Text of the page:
While Johnson is accustomed to playing the two, his versatility is what makes him a lottery pick when the NBA Draft takes place on June 25. The team that selects Johnson will be able to move him from shooting guard to power forward depending on the matchups. He's exactly the kind of multipurpose wing that is in demand at the moment.
"I feel I can be most dominant at the two, but I'm comfortable at the three and the four, too," Johnson said at the combine. "The way the league is going, you got 6'2 players playing the two, 6'6 players playing the four. It's about who you can guard and I feel like I can guard all four positions."
It's no coincidence that the Warriors and Bucks finished first and second in defensive efficiency this season with rosters full of quick, long-armed wings. Johnson, with a 6'11 wingspan, feels like he can be the type of player who fits perfectly in similar schemes.
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Of course, having quick feet and long arms doesn't automatically make a player a great defender. It takes a certain mindset to be an elite defender, and Johnson believes he developed it at Arizona. The Wildcats had the No. 3 defense in the country this past season, per KenPom.com, in no small part because Johnson and teammate Rondae Hollis-Jefferson stifled opponents on the wings.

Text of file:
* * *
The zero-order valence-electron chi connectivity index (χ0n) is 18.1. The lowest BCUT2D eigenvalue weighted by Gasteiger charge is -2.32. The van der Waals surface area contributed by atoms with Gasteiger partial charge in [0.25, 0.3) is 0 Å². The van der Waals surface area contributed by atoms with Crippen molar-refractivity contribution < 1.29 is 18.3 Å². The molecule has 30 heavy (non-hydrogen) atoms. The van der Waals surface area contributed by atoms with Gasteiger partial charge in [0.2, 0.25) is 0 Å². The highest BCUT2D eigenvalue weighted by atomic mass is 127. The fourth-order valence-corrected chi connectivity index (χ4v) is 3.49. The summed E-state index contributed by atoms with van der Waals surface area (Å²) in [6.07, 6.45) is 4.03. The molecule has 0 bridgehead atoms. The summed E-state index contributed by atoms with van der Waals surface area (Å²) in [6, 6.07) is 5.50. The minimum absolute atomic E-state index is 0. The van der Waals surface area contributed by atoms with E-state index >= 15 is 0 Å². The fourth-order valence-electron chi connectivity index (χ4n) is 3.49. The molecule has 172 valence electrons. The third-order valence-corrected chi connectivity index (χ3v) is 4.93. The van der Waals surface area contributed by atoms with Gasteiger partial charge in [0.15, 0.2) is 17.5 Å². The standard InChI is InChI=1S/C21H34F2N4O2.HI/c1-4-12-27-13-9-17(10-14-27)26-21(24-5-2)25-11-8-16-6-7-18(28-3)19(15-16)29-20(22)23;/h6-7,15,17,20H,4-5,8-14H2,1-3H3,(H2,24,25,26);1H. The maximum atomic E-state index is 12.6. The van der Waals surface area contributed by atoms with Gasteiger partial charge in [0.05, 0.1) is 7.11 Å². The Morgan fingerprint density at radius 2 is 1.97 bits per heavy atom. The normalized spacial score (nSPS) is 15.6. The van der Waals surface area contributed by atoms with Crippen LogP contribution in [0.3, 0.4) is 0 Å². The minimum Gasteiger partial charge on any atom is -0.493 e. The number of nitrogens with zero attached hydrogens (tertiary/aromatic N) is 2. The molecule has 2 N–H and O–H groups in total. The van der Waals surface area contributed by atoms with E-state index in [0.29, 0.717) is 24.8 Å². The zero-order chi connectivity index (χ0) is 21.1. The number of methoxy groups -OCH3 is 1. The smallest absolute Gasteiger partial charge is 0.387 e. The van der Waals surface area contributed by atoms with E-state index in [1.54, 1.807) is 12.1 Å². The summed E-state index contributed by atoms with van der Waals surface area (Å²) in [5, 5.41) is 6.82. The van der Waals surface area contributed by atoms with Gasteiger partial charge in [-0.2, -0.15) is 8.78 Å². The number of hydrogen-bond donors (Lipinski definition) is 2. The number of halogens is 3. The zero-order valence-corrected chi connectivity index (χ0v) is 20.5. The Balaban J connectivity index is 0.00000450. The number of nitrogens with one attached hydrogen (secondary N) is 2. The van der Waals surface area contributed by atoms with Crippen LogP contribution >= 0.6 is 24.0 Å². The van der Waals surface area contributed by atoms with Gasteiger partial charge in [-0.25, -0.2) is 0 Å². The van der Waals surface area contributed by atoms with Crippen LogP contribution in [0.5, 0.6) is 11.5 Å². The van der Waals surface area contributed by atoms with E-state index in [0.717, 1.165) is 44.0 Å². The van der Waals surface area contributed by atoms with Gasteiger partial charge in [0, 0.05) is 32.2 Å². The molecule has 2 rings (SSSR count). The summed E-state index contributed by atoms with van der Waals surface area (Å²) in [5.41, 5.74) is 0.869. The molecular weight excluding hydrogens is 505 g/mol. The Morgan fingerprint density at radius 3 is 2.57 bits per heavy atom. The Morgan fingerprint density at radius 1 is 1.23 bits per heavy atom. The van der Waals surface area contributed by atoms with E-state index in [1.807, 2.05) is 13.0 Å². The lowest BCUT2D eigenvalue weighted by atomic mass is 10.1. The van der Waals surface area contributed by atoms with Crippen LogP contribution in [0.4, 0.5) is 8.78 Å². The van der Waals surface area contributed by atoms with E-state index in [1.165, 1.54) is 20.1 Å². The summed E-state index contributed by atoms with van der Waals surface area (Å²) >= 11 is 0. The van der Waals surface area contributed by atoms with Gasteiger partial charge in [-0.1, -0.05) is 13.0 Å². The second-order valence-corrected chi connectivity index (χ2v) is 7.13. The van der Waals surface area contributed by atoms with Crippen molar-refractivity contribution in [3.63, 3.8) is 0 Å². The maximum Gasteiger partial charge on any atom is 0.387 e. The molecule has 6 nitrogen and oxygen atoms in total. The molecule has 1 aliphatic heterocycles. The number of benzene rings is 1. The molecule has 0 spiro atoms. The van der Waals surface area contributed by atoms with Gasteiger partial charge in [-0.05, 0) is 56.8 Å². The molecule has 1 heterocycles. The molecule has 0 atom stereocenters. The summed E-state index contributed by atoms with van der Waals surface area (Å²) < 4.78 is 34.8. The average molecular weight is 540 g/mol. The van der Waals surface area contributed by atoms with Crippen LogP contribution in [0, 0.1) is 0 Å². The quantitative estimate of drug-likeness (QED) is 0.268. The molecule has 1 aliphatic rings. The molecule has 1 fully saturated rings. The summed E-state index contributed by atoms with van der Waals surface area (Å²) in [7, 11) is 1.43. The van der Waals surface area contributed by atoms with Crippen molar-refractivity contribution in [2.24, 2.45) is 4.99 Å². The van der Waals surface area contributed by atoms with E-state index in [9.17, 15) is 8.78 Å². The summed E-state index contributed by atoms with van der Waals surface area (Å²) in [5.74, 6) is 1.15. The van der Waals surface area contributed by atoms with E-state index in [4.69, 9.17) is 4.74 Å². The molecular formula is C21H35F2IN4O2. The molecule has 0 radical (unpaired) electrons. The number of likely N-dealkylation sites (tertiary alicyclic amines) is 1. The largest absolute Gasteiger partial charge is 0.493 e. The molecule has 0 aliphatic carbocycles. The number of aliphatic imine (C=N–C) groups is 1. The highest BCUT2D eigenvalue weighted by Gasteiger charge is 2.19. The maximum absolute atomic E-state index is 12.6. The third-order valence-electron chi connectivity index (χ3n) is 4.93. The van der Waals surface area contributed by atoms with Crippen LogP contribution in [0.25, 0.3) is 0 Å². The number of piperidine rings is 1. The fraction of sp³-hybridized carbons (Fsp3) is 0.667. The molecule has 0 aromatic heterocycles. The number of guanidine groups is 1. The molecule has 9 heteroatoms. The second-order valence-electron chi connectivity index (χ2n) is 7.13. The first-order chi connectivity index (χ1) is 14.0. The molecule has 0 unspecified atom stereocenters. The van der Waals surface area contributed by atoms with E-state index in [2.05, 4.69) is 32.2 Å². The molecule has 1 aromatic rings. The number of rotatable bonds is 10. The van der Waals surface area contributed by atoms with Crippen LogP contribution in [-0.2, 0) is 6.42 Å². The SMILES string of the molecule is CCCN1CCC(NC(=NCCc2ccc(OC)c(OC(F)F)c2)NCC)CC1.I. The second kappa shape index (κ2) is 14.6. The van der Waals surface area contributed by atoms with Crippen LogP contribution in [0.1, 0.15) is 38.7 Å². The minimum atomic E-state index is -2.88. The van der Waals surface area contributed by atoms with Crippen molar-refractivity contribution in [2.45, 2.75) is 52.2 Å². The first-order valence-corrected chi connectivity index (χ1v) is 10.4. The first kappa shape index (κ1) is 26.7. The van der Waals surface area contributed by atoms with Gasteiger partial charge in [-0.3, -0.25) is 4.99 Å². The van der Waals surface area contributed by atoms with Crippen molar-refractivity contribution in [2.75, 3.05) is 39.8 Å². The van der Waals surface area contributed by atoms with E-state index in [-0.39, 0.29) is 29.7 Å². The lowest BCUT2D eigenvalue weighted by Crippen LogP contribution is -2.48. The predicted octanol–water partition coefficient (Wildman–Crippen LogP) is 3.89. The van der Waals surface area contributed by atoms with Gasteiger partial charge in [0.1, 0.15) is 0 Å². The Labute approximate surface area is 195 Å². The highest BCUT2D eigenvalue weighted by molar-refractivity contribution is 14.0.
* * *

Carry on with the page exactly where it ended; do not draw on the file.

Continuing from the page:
"We played a hell of a lot of defense," Johnson said about his time at Arizona. "Defense is not only about scheme, but it's about how much you want to play defense. I think me and Rondae are the two best defensive players in the class this year. We want to do it, we know how to do it and we're nasty with it."
Johnson has been bred for this since he started playing the game. When he entered high school at Mater Dei in Southern California, Johnson primarily played center and power forward. By the time he was a junior rising up the rankings to become a top-30 prospect, he was fully entrenched on the wing. As a senior, he was a top-five national recruit playing point guard full time.